Eddie Whitley, center, will move over to the rover position after starting at free safety last season. (Sam Dean/AP)

“He’s just special,” Whitley said. “He’s 220 and can run like a corner. ”

Ever since the 2010 season ended, it’s been a foregone conclusion that Whitley and Exum would team up as the Hokies’ free safety and rover (Virginia Tech’s variation on a strong safety) this season. But Tuesday brought confirmation that the Hokies’ coaching staff has decided the two will swap positions.

Whitley will play rover after starting 13 games at free safety in 2010. Exum, then, will be the team’s free safety after spending spring practice making the transition to rover.

The decision came about two weeks ago, defensive backs coach Torrian Gray said, after watching Whitley and Exum play both positions during the first few days of training camp.

Exum, who had a team-high nine pass break-ups as the nickel cornerback and back-up free safety last year, excels in man coverage and is the faster of the two. Whitley, meanwhile, can read the play quicker thanks to his experience and packs more of a punch when he hits.

When Gray sat down with defensive coordinator Bud Foster, it just made sense to put the two at the position that best suits their strengths.

“As long as Antone can handle it from a mental standpoint and an adjustment standpoint, we could do it,” said Gray, because the free safety is expected to make pre-snap coverage calls. “Antone seems like he’s really matured but the biggest thing that allows you to do it is Eddie still can really call the defense from the rover position.”

The free safety generally plays in space and must cover more ground to the field cornerback side. The rover is more of a playmaking spot, freed up to help with the run or pass. Gray said that if the switch doesn’t initially work, “we can always go back,” since Exum and Whitley know both positions.

Exum, who played free safety until the spring, said he was shocked at first when Gray made the announcement that he would be switching positions because Whitley played so many games there last year.

“They’re kind of interchangeable, but I think it’s a little bit more pressure, more responsibility on the free safety,” Exum said. “You’re more on an island.”

Whitley, who had 80 tackles a year ago, says he knows the rover position from having to be aware of where last year’s starter, Davon Morgan, was on every play as part of his free safety responsibilities. Whitley intends to be “like a Polamalu” at rover and emulate the heavy hitting style of the Pittsburgh Steelers safety.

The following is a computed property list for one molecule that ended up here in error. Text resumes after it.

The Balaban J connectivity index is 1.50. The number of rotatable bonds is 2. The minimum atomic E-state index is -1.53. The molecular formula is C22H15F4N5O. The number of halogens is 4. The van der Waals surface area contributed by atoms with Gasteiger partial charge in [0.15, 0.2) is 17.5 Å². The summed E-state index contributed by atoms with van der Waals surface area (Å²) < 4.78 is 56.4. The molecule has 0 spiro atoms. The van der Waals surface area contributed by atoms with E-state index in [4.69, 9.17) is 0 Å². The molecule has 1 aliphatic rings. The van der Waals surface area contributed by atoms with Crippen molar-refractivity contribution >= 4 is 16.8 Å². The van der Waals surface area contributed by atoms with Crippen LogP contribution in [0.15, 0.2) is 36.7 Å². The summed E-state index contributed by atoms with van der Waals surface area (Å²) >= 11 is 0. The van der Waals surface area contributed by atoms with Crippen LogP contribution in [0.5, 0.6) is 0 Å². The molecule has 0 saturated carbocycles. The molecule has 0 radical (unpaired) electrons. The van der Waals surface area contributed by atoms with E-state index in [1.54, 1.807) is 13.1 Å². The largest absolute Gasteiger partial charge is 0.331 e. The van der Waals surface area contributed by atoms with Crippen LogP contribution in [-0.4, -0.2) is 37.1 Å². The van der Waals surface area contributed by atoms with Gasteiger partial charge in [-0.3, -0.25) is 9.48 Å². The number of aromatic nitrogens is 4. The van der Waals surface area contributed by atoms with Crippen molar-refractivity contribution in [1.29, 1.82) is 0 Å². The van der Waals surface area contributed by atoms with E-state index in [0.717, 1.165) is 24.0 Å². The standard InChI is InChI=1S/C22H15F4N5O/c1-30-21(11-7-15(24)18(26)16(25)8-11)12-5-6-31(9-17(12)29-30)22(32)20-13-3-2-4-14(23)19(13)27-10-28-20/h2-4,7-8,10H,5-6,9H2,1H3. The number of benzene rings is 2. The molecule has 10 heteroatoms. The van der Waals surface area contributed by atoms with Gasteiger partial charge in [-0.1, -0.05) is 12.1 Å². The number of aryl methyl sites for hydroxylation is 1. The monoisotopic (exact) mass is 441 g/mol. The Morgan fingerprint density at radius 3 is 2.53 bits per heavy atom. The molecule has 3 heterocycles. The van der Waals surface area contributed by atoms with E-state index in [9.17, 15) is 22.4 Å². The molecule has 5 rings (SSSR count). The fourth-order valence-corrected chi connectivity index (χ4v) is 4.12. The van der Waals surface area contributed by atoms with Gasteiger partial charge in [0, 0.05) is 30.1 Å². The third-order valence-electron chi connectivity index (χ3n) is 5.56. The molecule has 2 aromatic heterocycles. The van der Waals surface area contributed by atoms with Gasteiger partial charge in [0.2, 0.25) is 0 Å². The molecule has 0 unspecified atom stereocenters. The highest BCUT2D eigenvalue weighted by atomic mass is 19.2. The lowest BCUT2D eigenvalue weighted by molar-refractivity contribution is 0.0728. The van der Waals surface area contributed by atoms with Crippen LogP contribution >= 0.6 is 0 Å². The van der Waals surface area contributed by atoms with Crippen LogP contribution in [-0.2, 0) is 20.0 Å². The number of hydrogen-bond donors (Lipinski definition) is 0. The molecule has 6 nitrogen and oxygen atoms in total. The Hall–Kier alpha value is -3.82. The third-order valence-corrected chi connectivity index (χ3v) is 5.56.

The transition to new roles should be made easier by the chemistry Whitley and Exum say they’ve developed over the course of spring practice and offseason seven-on-seven drills. Whitley says the two know how to disguise their coverages well now, and it’s been wreaking havoc on Virginia Tech’s quarterbacks during practice. Whitley picked off Logan Thomas in last Saturday’s scrimmage.

As for Exum, he could be the Hokies’ secret weapon in the defensive backfield. Like Whitley, Gray raved about how his new starting free safety is “freaky” fast for someone that weighs 220 pounds.

“I feel faster and I feel more confident as well because I know what’s going on,” Exum said. “Last season people start moving and stuff’s going on and my mind’s kind of tying up my feet and I’m standing in the same place. But this year, I’m seeing it. I know the calls. I read my keys. I’m coming straight downhill.” . . .

For Gray, the position switch is the least of his concerns. When it comes to his two safeties, the coach just hopes Whitley and Exum can stay healthy all season because the depth behind them remains a major question mark.

As of right now redshirt sophomore James Hopper is the back-up free safety and Washington area freshmen Boye Aromire (H.D. Woodson) and Ronny Vandyke (South County) are battling for the No. 2 rover spot. After last Saturday’s scrimmage, in which Vandyke suffered a sprained ankle, Aromire has a slight edge.

Gray said all three improved in the Hokies’ second scrimmage but that has only created a new set of fears heading into the season.

“You feel better, but now none of those guys have any true game experience, so you’re still afraid from that standpoint,” Gray said. “You never know how those guys are gonna react.”

Gray said it’s a lock one of those two true freshmen will play this year and there’s a possibility both could see action. He said the team will make a decision about either one taking a redshirt as the season progresses.